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The 4 Most Powerful Words You Can Ask Someone

The first Monday of each month, I dust off a favorite post from the Bennis Inc Blog archives and give you another chance to enjoy the wit and wisdom that’s been shared. Enjoy this month’s treasure – and if it inspires you – be sure to share it with family and friends!


The 4 Most Powerful Words You Can Ask Someone

Both in life and in business, we experience individual struggles that cause us stress, frustration, anger, embarrassment and overall contribute to one of those “really bad days.” What’s worse is that because these struggles are uniquely our own, we often feel like we are completely alone when it comes to overcoming them.

Feeling the need to internalize our bad days and the challenges they bring only feed the unhealthy cycle in which we forget to reach out to other people who appear to have hit a road bump. This brings me to the grand reveal of the four most powerful words we can ask someone today. And that is….

“How can I help?”

It’s deceptively simple and so obvious that it seems silly. When we see someone struggling or upset, we should ask how we can help. But, do we? I’ll be the first to admit I do not – at least not as often as I should. In 2015 I want that to change. I want to inspire you to also take the lead in transforming us back into a society who takes an interest in the health and well being of the people around us– not just an interest in their latest status update. Here is why this simple question is so powerful.

It forces us to let our guard down.

I know when I’m having a stressful day where I feel like my to-do list is a mile long and getting longer, I am too proud and too overwhelmed to stop and think of how someone else might help to lessen the load. From experience, when someone asks me “How can I help?” it’s such a welcome relief and feels just as good as a comforting hug.

I used to blow off this question because only I could perform many of my work related to-do’s, but I have since learned to think outside the box and find ways (like household chores, running an errand or offering a few hours of childcare) that people can help out regardless of their skill set or expertise.

It gives us a support system.

Asking this question is the most meaningful way in which you can express to someone that you’re there for them. It’s putting your money where your mouth is and actually offering to do something rather than simply saying “I’m here if you need something.”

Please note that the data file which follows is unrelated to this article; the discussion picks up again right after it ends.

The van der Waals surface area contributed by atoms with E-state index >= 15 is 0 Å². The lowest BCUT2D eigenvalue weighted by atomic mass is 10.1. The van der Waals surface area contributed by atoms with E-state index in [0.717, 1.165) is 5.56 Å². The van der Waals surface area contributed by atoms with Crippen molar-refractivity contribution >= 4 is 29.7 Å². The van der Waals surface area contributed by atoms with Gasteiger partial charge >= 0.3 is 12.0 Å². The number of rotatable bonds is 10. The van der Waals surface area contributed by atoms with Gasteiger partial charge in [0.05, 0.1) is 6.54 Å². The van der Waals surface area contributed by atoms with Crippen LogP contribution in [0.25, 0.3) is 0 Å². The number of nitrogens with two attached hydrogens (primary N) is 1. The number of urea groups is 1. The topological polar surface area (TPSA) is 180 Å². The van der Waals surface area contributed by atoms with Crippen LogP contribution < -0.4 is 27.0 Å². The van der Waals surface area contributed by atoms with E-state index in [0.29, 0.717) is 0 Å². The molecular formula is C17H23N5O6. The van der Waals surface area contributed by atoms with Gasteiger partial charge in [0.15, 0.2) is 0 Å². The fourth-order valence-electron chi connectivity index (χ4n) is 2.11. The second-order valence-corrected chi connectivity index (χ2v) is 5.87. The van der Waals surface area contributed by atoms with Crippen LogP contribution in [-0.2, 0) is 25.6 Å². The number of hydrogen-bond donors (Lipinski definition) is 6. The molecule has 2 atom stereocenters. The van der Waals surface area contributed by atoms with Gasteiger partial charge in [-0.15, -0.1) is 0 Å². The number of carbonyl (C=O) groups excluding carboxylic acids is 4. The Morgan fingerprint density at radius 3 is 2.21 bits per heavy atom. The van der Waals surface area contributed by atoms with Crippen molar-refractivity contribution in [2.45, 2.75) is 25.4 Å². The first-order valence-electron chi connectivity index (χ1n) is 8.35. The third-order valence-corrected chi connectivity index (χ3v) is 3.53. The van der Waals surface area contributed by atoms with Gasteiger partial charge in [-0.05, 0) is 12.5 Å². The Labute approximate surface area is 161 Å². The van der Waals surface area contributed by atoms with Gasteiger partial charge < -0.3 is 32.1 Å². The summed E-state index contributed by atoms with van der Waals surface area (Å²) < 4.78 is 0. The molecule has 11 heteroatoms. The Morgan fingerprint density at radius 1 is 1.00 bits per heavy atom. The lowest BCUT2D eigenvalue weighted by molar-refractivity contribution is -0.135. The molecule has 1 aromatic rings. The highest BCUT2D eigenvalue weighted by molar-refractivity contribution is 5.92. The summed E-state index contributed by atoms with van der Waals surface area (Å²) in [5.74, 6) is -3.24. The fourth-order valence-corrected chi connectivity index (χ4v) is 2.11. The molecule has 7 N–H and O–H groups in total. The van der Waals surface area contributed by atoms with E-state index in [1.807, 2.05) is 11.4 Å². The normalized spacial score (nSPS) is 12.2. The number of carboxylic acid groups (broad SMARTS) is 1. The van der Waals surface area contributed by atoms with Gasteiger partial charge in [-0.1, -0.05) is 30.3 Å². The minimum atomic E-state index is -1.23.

No, take the initiative to ask someone what it is they need. By asking, not telling, you’re ready to assume the risk that they could need you to do something time consuming or undesirable. But it also makes us feel like we have a partner in all of this mess – and sometimes that is the only thing we really need.

It’s not condescending or judgmental.

The question “How can I help?” is simple, but perfectly phrased. Compare it to “Do you need help?” This variation can come across like a judgment that the person needs help for whatever it is they are going through. Give them the immediate acceptance of acknowledging it’s okay to need help and skip right to offering your hand. Especially if it’s an issue of pride, you won’t help the situation by first making them admit to needing help.

It eliminates our excuse to act like a martyr.

Most importantly, being asked “How can I help?” eliminates the temptation for us to feel sorry for ourselves and muddle in our own misery. Having someone standing in front of us with a hand to lift us up is the best way to make us grab a hold of our boot straps and pull them up high. Sometime we enjoy playing the martyr as a defense mechanism or because we want a reason to complain. This is neither healthy nor going to help us break the “bad day” cycle. Being asked “What can I do to help?” is a powerful way to make us stop feeling all alone and like no one cares – because someone does!

Who is someone you should ask “How can I help?” Reach out to them today and say these 4 simple words. Then share how the answer and the actions that resulted changed both of your lives!

 
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Posted by on February 6, 2017 in Business & Success, Life

 

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Top 10 Blog Posts on Life and Entrepreneurship in 2016

Best of... onlineHappy New Year! Hopefully you have recovered from your holiday celebrations and have started to think about how you plan to make 2017 your best year yet.